I don't know how Washington is on special teams, but it'll be interesting to see if he can run a route without actually pooping his britches. This game is a little bigger than the last time he saw the field (that oh so memorable Jags game).

Was anyone else glad to see Andre Frazier out there knocking people silly on the coverage teams? I was a little nervous when he had to come in and spell Haggans on defense, but he held his own. Now if another linebacker goes down, Pittsburgh's in real trouble. (Can Morey play in the 3-4?)

... I really think Troy Polamalu forgot to take his meds Sunday. (Did anybody else see SportsCenter and here Stuart Scott pronounce Troy's last name as, "Paaal - a - mooooo - lou?" Priceless. Here's an idea: maybe you should spend less time making up dopey catch phrases, and, I don't know, watch the sports you're supposed to be covering. Or don't. Booyah!) Here's the thing with Troy: he's a pretty intense guy (big surprise, right?). Seriously, he seems to take it to another level when it's a big game. Remember the Chargers game? He got at least one 15-yarder, and spent most of the evening yapping at or trying to pop Antonio Gates. And he did a pretty good job stopping him (or at least slowing him up). Just like last night. The only difference is that Sunday Troy tried to squeeze a football through Rich Braham's facemask around Pittsburgh's five-yard-line. Yeah, pretty stupid. Ideally, these kind of mental lapses wouldn't happen, but I think it's the bad you have to occasionally put up with to get the mostly good that Polamalu gives the Steelers every week. For me, that's a tradeoff I'm willing to make.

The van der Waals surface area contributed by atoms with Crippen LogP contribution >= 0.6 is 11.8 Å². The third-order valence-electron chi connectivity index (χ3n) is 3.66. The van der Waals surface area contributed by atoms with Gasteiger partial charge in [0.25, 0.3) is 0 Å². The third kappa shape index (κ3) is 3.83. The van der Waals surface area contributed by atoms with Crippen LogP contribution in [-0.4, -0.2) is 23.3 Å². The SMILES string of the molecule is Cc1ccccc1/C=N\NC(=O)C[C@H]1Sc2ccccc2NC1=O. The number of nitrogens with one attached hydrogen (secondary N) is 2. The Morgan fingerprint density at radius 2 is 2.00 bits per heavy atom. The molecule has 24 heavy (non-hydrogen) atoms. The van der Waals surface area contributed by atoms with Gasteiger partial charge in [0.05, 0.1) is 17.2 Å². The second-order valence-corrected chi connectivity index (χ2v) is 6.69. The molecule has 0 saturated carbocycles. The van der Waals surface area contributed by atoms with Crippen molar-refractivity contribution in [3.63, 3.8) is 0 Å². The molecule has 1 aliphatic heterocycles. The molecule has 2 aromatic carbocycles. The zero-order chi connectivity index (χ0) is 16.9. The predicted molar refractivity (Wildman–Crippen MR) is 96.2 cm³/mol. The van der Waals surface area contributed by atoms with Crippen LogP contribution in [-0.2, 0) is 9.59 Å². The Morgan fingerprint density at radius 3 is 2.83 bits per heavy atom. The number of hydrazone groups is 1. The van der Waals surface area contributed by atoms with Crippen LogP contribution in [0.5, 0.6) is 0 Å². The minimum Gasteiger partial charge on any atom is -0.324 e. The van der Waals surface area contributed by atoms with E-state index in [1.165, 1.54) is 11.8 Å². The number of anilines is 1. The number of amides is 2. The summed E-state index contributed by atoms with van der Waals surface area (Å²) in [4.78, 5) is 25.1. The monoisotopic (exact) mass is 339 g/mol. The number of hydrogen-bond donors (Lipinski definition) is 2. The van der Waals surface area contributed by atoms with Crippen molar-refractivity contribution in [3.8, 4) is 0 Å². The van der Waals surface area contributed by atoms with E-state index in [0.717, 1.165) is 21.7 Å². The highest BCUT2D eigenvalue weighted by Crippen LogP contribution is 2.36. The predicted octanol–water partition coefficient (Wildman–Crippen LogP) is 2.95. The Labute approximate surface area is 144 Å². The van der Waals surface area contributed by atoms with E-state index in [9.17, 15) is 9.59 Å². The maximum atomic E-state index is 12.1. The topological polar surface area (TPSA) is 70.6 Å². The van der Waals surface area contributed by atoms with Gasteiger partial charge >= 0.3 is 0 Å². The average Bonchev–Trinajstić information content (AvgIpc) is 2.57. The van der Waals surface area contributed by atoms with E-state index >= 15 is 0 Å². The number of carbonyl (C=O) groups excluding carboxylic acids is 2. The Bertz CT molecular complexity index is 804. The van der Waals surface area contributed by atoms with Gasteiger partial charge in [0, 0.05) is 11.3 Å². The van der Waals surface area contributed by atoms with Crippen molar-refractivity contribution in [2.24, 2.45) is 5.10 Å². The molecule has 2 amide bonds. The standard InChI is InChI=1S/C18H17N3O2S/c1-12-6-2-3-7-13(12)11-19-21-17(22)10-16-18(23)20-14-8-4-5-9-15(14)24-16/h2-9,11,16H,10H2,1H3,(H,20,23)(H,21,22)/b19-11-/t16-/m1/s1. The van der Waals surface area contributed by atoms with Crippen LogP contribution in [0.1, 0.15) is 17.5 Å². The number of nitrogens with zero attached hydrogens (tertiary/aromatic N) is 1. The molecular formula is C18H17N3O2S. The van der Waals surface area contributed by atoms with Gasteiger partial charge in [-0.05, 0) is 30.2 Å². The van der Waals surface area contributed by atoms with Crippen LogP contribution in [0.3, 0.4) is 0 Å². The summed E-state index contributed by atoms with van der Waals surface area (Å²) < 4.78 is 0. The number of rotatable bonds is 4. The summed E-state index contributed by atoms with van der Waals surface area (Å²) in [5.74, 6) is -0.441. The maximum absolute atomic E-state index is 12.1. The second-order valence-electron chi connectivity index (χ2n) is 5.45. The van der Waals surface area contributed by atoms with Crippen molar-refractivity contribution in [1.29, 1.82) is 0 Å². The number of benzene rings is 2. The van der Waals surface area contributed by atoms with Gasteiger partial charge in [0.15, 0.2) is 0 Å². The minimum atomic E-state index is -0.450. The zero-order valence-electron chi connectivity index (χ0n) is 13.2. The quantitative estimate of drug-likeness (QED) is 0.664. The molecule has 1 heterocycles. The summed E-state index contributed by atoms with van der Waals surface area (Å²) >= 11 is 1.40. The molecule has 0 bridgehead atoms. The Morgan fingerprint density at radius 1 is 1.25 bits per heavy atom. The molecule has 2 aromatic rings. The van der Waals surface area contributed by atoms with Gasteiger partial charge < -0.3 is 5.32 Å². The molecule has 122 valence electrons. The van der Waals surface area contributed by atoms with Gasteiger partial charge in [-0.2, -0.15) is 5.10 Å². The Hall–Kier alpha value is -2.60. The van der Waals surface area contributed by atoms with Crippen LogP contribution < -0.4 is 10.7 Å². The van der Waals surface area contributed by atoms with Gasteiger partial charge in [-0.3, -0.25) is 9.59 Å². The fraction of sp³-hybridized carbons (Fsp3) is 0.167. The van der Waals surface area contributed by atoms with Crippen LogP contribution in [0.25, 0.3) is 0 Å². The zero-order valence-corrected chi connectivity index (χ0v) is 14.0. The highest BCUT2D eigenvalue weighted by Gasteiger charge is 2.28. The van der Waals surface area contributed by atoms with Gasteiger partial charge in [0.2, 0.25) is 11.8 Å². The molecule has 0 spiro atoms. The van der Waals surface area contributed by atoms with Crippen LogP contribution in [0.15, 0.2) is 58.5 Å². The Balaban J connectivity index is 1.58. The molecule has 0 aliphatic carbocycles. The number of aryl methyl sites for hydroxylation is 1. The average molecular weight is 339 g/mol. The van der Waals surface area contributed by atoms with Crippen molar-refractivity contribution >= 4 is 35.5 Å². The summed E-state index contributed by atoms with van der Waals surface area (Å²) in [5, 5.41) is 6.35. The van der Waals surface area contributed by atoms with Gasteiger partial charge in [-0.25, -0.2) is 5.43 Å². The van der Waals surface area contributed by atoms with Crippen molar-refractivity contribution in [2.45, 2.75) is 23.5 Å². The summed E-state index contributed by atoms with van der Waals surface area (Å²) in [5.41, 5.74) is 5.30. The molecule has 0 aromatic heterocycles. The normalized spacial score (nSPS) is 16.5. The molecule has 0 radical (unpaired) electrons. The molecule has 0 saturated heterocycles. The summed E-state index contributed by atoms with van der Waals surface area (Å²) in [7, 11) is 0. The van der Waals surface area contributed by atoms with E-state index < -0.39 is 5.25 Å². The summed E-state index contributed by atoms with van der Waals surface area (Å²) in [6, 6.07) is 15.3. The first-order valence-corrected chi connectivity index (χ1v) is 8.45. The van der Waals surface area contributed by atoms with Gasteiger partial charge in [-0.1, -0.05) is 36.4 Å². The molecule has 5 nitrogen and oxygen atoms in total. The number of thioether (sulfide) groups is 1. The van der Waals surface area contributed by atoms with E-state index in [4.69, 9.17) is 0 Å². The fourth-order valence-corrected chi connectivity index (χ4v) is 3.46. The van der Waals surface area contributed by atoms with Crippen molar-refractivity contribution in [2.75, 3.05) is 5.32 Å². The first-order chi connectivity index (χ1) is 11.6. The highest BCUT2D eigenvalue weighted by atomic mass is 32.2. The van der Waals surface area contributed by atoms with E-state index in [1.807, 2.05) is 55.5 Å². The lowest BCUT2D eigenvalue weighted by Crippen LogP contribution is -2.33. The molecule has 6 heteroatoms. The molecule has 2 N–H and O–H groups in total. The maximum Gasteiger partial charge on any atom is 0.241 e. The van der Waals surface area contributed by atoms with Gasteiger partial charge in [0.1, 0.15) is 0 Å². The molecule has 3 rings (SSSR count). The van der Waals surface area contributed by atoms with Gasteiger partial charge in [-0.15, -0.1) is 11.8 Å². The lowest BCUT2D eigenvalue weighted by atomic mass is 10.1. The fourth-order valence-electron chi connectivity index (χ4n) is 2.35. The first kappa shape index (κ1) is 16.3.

Now the lateral after the interception is a different story. Polamalu called it "foolish" and that's putting it lightly. But hey, the guy keeps making plays. Just stop with the laterals. Please.

... Plus, if that had been Ike Taylor on the play, the ball would've hit him in the face mask and either (a) landed in Chad Johnson's hands for a touchdown, or (b) gotten wedged there, and during the return, Troy would've ripped Ike's helmet off and tossed it to Chris Hope. OK, maybe that's exaggerating a bit, but for the love of god, please, please, Ike, catch the friggin' ball. He can catch kickoffs, because he replaced Quincy and did a good job. He just seems to have trouble finishing plays while in coverage. And seeing that he's a defensive back, that's kind of an issue. Still, he's the best cornerback on the field, and I love the way he plays, but he's going Steve Sax on me with the mental block on making interceptions. (Which reminds me, maybe somebody should've tested Tommy Maddox for Steve Sax Syndrome. Just a thought.)